'Olivia': Film Review

OLIVIA Still 1 - Publicity - H 2019
Courtesy of Icarus Films and Distrib Films US
A discovery interesting for more than its ahead-of-its-time lesbian themes.

Jacqueline Audry's newly restored 1951 melodrama finds a web of attraction and jealousy in a girls' boarding school.

Released in France in 1951 and based on a novel that was self-consciously risque, Jacqueline Audry's Olivia sounds like a bonanza for viewers seeking new chapters in the history of queer cinema: The namesake character, a semi-autobiographical stand-in for novelist Dorothy Bussy, is a teenage student who falls desperately in love with the headmistress of her new school. That's far from the only forbidden attraction in a scenario that is more open than one might expect (without ever being erotically explicit) about intense bonds between women; but nearly seven decades later, the film has a dramatic pull independent of its historical novelty. Whether or not they're moved to dig into the further filmography of Audry, a woman whose literary adaptations were the kind of thing the New Wave would soon trample, few viewers will walk away from a screening feeling they've merely done their feminist homework.

Marie-Claire Olivia — who was evidently so thrilled to make her screen debut that she changed her name legally — plays the title character, a teen who has just left a strict religious school, and is moving to one run by a friend of the family, Miss Julie (Edwige Feuillere). Housed in a small mansion, this community is something to behold: a whirlwind of lace, frills and high spirits, where students seem perpetually cheerful and welcoming of their new friend. "Olivia, let me pick you a rose," one girl beams, before another suggests, "Let's run in the forest!"

When she's out of earshot, though, the students whisper about where Olivia's loyalties will fall — with Miss Julie, or with Miss Cara (Simone Simon, of Cat People), the school's other headmistress. We don't understand the nature of the factions (and the girls don't seem at odds with each other), but the older women do seem to have staked out physical turf: While beautiful, refined Julie gives readings in the parlor and sweeps through hallways radiating goodwill, poor Cara is mostly confined to her room, reclining on a daybed while her favorite girls tend to her. The chronic affliction keeping her there is unnamed and perhaps self-invented, a manifestation of some sort of rift between the two women; the single unpleasant person in the house, the Teutonically stern Frau Riesener (Lesly Meynard) jealously insists on silence when Miss Cara is trying to rest.

From the start, the script (adapted from the novel by Colette Audry and Pierre Laroche) offers dialogue full of allusions to personal drama, jealousy and unusually strong friendships; but the students themselves behave mostly as if they're blind to any friction. It's only Olivia who seems incapable of keeping herself in check: As she basks in Julie's aura, she not only craves her approval (these teachers aren't shy about having pets) but dreams of something more. "Have you ever been in love?" she asks a classmate, and the question registers more as Olivia's own announcement that she is.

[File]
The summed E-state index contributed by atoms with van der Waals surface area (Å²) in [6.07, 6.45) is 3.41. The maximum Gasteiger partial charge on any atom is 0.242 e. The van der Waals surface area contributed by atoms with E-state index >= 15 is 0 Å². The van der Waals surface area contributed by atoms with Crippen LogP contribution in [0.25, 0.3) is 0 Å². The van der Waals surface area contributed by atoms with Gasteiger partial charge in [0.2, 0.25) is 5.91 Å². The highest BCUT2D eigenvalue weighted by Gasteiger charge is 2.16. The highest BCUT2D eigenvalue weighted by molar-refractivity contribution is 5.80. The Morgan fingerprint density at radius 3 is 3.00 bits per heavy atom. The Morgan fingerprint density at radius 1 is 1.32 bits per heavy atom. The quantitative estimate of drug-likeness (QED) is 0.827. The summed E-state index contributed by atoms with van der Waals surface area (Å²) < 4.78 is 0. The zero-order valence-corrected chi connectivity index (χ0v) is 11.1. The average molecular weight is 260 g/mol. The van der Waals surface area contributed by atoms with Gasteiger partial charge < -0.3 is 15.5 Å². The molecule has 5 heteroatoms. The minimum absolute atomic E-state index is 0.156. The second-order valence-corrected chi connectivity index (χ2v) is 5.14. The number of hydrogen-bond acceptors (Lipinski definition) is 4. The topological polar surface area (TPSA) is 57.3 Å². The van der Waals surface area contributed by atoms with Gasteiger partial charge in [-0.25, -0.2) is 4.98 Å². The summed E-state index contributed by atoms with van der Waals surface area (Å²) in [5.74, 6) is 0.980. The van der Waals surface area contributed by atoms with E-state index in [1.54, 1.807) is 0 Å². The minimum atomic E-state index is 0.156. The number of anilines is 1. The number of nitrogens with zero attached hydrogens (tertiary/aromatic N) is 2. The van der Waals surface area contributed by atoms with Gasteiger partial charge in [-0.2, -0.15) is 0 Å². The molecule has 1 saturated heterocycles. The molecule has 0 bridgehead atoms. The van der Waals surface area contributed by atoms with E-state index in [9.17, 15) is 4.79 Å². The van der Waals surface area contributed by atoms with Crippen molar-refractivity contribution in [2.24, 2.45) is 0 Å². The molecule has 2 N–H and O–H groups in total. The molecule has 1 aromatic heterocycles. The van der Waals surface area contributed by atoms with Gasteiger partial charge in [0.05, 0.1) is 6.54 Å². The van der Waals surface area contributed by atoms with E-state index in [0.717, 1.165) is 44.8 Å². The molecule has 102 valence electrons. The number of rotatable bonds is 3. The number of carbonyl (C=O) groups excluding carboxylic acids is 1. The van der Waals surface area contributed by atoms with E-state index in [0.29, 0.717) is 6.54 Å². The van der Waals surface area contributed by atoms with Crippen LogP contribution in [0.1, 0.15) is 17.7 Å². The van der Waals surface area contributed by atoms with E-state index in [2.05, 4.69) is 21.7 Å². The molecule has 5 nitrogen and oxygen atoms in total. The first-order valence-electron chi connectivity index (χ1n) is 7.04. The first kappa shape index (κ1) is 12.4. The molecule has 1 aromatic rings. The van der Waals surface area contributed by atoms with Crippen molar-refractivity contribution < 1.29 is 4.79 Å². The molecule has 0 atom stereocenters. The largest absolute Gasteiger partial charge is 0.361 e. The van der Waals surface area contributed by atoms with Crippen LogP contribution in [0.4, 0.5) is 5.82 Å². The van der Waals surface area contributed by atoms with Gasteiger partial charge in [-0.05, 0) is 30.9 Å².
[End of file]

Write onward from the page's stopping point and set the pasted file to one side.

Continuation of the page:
In the role, Marie-Claire Olivia exhibits a starry-eyed enthusiasm that may be more emotionally true than it is dramatically engaging. (According to IMDb, she only made two films after this debut.) But Feuillere holds the screen in all kinds of ways, conveying the psychology of a woman who understands the effect she has on impressionable girls and wants to wield it for their betterment. Impressed with Olivia for reasons a viewer mightn't really understand — is it simply because she's the new girl? — she spends time alone with her and gets more close physically than is wise; but then she rebuffs Olivia's desperate overtures.

The pic eventually gives Julie a chance to explain the mixed messages she sends, even as it leaves a great deal unsaid about this and other relationships. As it concerns not just attractions between women, but between adults and not-quite-adults, the film's preference for hints over statements is understandable. But there's something about this portrait that is appropriate beyond worries over 1950s standards of decency: In a story that originates in a teenager's subjective experience during an intense infatuation, it's little surprise that we feel nearly everyone in that house might have, at one point, been sleeping with someone else.

Some welcome wry banter between the house's head cook (Yvonne De Bray) and its always-hungry math teacher (Suzanne Dehelly) leavens the hormonal intensity while also confirming that the drama isn't all in Olivia's head. This little school has witnessed a few too many dramas like Olivia's to stay in business for long. But the older women in the kitchen understand that nothing happening upstairs is the end of the world.

Production company: Memnon Films
Distributors: Icarus Films, Distrib Films US
Cast: Edwige Feuillere, Marie-Claire Olivia, Simone Simon, Yvonne De Bray, Suzanne Dehelly, Marina De Berg, Lesly Meynard
Director: Jacqueline Audry
Screenwriters: Colette Audry, Pierre Laroche
Producer: Jean Velter
Director of photography: Christian Matras
Production designer: Jean D'Eaubonne
Costume designer: Rene Decrais
Editor: Marguerite Beauge
Composer: Pierre Dancan

In French
96 minutes